U.S. stock futures hold gains after a report showing rising inflation


Budget deadlines on Wall Street have risen, and U.S. government bonds were silenced on Friday as traders assessed data showing that the U.S. inflation rate rose to its highest level in nearly four decades last month.

Contracts betting on the S&P 500 index with blue chips rose 0.6 percent, while contracts on the technology-focused Nasdaq 100 received the same amount.

Yields on two-year US Treasury bonds, which range from the price of the sovereign debt instrument and closely follow monetary policy expectations, were stable at 0.69 percent.

The Department of Labor said U.S. consumer prices rose 6.8 percent in November from the same month in 2020, the highest rate since June 1982. The previous month’s inflation rate was 6.2 percent.

The release came after a report Thursday showed that claims for unemployment benefits in the U.S. fell on theirs last month. lowest level since 1969, although many investors expect that inflation will now peak and that the Federal Reserve will keep borrowing costs relatively low.

“The U.S. economy is in a reasonably healthy place,” said Paul Jackson, head of asset allocation research at Invesco Fund Manager. “If the Fed does not withdraw some of its support now and begin to normalize monetary policy, it will have very little ammunition when we enter the next recession.”

“The bond market tells us that inflation won’t get out of control for long,” said Guillaume Paillat, Aviva Investors ’multi-asset portfolio manager.

The Fed bought about $ 120 billion in government and mortgage bonds a month during the pandemic, lowering borrowing costs and boosting stock market sentiment.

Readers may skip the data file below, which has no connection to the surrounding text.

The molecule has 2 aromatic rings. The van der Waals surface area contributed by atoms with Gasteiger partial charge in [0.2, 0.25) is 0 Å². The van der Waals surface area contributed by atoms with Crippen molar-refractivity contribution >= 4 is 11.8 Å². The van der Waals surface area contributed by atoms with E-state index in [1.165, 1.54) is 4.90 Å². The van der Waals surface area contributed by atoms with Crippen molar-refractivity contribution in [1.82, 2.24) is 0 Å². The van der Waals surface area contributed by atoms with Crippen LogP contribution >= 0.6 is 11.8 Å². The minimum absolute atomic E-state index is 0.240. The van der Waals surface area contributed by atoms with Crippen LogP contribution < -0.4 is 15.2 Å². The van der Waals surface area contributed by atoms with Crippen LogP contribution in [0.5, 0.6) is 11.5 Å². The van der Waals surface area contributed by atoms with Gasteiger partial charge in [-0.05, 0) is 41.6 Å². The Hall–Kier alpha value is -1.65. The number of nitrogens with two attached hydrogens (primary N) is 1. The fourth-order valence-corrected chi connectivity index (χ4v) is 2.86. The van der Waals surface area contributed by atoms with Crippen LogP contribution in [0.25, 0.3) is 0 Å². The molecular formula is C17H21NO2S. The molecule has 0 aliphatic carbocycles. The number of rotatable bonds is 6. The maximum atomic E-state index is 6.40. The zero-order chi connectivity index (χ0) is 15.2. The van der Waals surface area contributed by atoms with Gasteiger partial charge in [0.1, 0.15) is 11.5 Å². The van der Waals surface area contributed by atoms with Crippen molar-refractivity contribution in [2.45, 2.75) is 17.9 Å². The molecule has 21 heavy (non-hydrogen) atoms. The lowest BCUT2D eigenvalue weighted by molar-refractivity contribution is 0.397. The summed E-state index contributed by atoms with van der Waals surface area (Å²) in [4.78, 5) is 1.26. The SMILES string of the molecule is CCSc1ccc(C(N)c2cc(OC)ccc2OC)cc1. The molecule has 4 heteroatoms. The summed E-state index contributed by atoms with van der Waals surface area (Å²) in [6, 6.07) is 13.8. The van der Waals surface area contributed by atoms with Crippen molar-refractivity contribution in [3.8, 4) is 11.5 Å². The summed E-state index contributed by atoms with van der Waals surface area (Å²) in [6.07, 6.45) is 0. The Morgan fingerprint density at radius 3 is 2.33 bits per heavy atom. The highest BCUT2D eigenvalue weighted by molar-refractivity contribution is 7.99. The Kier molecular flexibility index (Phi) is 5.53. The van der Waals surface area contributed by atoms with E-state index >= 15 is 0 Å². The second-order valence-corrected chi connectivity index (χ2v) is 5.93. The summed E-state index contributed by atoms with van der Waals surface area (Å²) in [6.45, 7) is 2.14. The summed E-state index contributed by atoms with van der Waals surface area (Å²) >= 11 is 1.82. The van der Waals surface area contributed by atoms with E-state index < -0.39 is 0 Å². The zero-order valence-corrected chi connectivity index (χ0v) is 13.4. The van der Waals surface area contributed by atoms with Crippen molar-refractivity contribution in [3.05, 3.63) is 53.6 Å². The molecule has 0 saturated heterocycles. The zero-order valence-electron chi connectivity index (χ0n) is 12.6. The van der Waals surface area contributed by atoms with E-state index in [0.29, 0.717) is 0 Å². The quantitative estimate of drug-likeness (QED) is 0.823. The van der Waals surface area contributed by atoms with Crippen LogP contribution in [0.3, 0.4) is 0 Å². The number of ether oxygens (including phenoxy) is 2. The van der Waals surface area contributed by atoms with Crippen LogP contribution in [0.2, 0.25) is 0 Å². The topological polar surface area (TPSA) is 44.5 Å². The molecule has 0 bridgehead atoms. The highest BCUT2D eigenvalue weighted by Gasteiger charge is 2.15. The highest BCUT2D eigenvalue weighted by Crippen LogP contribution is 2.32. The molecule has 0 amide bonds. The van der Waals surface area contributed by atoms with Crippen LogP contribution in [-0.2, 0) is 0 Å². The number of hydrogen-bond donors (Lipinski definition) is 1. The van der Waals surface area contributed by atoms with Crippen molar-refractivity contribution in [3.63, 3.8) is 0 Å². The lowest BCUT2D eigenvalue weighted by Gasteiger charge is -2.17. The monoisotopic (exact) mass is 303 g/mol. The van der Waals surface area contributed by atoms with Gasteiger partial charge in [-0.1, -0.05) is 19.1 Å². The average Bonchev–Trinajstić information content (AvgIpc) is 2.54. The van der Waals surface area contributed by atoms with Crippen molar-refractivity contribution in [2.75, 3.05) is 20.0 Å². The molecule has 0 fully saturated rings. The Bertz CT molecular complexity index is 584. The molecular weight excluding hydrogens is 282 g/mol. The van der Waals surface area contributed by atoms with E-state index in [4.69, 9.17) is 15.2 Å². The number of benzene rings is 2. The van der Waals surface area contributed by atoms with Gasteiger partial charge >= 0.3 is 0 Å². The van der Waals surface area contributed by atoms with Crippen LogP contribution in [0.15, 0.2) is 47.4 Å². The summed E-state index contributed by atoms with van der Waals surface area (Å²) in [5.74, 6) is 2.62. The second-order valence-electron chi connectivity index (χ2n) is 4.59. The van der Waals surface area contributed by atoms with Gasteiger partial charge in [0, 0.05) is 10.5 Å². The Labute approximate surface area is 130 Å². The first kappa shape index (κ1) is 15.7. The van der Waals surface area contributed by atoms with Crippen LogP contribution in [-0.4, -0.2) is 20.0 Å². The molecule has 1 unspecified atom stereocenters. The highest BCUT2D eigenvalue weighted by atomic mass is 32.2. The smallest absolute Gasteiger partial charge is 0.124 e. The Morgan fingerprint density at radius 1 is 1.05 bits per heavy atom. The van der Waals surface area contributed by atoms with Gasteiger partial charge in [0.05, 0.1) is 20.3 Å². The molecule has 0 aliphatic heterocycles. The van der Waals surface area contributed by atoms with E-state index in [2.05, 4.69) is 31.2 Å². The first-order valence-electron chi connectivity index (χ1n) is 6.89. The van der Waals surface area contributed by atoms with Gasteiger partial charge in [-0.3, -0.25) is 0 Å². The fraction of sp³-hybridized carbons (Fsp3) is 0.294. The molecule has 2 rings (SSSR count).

A quick halt to the program could be completed by March, as the forerunner of the world’s most influential central bank raising interest rates from the currently record low, leading economists surveyed told the Financial Times.

“We expect inflation of close to 4 percent on average next year,” said Christophe Donay, head of asset allocation at Pictet. He added that markets have “great faith in the Fed and other central banks and governments moving to support the economic cycle” if Omicron or other new variants of the coronavirus cause long-term disruptions for consumers and businesses.

“When risks grow, markets believe the Fed will slow its tightening,” he said.

In Asia, the Hang Seng index in Hong Kong fell 1.1 percent, reflecting a fall on Wall Street in the previous session. The Nikkei 225 in Tokyo finished 1 percent lower. The FTSE emerging market stock index fell 0.6 percent.

In currencies, the dollar index, which tracks the performance of the U.S. currency against six others, rose 0.1 percent. Sterling weakened 0.2 percent against the dollar to just under $ 1.32.

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